Today we will talk about a topic that is often overlooked:
Guitar and bass tuners!
A tuner is a device that takes the sound of our strings and determines the pitch, and then tells us what note it is, or how to adjust the tuning until we reach exactly the note we need.
Unless we have an absolute ear that lets us determine with perfect precision what note is our string and how to correct it, we absolutely need a tuner.
There are different types of tuner, but they all do the same job: help us in finding the right pitch for our strings. Let's check them out:
- Compact tuners: these are the most common, and can be both digital (like this one depicted above), or analog (like the one in the picture on top). They can usually receive the sound via jack input, or with an in-built microphone (this one is used to tune acoustic instruments).
- Clip Tuners: these gets attached to the guitar headstock with a clip, and they determine the pitch of the string played using the vibrations on the wood. This is the most compact and lightweight tuner of all, but sometimes it is a bit less accurate than the others, imho.
- Acoustic guitar in built tuner: many recent acoustic guitars feature a small tuner built within the body itself of the guitar, and it is usually paired with a pickup that lets us plug the acoustic guitar into an amp with a jack.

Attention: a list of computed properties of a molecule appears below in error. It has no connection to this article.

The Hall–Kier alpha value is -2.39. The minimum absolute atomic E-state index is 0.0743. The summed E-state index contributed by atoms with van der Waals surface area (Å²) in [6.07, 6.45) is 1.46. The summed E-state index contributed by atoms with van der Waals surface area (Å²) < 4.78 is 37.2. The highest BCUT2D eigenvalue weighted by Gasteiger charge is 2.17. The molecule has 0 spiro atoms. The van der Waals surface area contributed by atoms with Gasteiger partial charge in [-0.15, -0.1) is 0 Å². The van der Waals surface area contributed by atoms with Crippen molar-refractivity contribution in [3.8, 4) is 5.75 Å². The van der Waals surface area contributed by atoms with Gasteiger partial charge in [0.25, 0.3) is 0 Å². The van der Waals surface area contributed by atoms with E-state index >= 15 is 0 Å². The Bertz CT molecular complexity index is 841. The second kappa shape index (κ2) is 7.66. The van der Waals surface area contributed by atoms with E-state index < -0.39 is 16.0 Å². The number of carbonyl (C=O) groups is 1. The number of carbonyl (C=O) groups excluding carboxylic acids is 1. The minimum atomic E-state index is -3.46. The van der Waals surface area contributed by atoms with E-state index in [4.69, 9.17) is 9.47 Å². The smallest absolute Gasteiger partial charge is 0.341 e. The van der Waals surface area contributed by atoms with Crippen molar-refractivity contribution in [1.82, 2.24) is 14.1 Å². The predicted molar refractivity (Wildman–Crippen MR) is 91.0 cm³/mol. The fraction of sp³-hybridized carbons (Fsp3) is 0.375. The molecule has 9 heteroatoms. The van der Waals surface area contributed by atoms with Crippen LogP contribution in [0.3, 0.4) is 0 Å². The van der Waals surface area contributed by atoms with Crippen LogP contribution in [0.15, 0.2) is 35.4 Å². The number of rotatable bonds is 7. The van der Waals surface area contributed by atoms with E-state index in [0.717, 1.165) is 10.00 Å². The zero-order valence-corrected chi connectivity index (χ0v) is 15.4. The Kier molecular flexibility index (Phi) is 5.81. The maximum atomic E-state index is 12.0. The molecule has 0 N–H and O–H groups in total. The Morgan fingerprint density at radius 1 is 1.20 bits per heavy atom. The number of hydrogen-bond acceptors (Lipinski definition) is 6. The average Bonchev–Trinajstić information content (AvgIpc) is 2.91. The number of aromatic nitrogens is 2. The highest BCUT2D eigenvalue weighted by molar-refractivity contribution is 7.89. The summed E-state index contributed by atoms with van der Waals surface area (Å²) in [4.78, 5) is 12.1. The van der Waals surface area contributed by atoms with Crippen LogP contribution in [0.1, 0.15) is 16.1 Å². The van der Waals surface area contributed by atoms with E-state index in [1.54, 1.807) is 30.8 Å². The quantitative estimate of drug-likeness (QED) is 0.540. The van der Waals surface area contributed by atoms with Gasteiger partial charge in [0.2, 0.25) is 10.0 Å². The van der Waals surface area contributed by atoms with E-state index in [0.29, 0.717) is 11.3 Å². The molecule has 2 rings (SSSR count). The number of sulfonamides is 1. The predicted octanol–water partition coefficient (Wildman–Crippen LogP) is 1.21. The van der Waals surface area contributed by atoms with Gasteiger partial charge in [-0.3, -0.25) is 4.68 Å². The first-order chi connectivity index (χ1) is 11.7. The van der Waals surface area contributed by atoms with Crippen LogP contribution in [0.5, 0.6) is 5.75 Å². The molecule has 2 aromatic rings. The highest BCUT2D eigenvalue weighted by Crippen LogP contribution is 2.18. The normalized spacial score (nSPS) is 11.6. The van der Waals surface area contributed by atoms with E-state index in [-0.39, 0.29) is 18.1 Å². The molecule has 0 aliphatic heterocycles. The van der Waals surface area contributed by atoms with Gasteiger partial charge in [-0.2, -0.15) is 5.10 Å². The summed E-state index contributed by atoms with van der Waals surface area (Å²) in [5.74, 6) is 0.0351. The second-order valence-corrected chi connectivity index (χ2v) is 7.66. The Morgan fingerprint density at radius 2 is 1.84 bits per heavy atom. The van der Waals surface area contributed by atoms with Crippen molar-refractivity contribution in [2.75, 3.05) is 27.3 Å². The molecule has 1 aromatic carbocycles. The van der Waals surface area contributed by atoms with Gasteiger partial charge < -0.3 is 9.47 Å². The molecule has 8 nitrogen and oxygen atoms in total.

- Stompbox tuner: one of the most classic tuners of all, this one lets us mute the guitar while tuning on stage and it's particularly bright to be seen also in dim light conditions. The best ones are "true bypass", which means that doesn't deteriorate the guitar signal passing through them.
- Vst tuners: today many daw offer a vst tuner, in order to tune our instruments plugged into the audio interface. You can download for example GVST GTune, a good free vst tuner (with also the Hertz calibration, so that if you don't want to tune with the A at 440hz you can modify it, for example at 432hz).
These are the most used technologies so far.
Lately there have been attempt of simplifying the tuning system, but not always they turned out to be succesful:
Gibson experimented the Les Paul Robot, a guitar that can tune iself due to motorized locking tuners, but it didn't have much success due to its extremely high price and the fact that the technology was very fragile, and Peavey presented the Peavey AT serie, that uses a form of Autotune in order to digitally correct the tuning of the strings.The downside of this technology is the fact that the strings actually remains out of tune, only the output pitch is digitally corrected, therefore the result is that after a while the string will have, even if it sounds in tune, a weird tension.
Our hope is, looking at it by a real utility point of view, that someday every amp will have a small in built tuner, because that would be really useful and make the guitar and bass player's life easier.
Become fan of this blog on Facebook! Share it and contact us to collaborate!!